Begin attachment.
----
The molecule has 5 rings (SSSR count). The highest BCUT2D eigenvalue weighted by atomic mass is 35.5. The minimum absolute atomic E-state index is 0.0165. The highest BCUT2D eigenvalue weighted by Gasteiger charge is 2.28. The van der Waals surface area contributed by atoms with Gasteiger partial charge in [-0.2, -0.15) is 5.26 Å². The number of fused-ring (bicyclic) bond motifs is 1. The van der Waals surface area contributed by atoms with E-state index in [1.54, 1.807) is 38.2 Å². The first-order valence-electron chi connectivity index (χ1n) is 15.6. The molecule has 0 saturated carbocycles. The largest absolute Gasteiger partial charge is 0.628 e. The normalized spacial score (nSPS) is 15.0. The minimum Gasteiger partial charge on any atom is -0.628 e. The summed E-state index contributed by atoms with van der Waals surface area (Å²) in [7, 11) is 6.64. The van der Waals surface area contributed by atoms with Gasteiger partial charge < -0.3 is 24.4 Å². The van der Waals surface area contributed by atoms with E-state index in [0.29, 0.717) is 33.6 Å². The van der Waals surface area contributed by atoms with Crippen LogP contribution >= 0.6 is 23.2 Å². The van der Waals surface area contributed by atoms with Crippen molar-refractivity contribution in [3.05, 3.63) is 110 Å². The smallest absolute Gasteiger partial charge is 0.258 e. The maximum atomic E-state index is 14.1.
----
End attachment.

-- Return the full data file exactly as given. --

The molecule has 5 rings (SSSR count). The highest BCUT2D eigenvalue weighted by atomic mass is 35.5. The minimum absolute atomic E-state index is 0.0165. The highest BCUT2D eigenvalue weighted by Gasteiger charge is 2.28. The van der Waals surface area contributed by atoms with Gasteiger partial charge in [-0.2, -0.15) is 5.26 Å². The number of fused-ring (bicyclic) bond motifs is 1. The van der Waals surface area contributed by atoms with E-state index in [1.54, 1.807) is 38.2 Å². The first-order valence-electron chi connectivity index (χ1n) is 15.6. The molecule has 0 saturated carbocycles. The largest absolute Gasteiger partial charge is 0.628 e. The normalized spacial score (nSPS) is 15.0. The minimum Gasteiger partial charge on any atom is -0.628 e. The summed E-state index contributed by atoms with van der Waals surface area (Å²) in [7, 11) is 6.64. The van der Waals surface area contributed by atoms with Gasteiger partial charge < -0.3 is 24.4 Å². The van der Waals surface area contributed by atoms with E-state index in [0.29, 0.717) is 33.6 Å². The van der Waals surface area contributed by atoms with Crippen LogP contribution >= 0.6 is 23.2 Å². The van der Waals surface area contributed by atoms with Crippen molar-refractivity contribution in [3.05, 3.63) is 110 Å². The smallest absolute Gasteiger partial charge is 0.258 e. The maximum atomic E-state index is 14.1.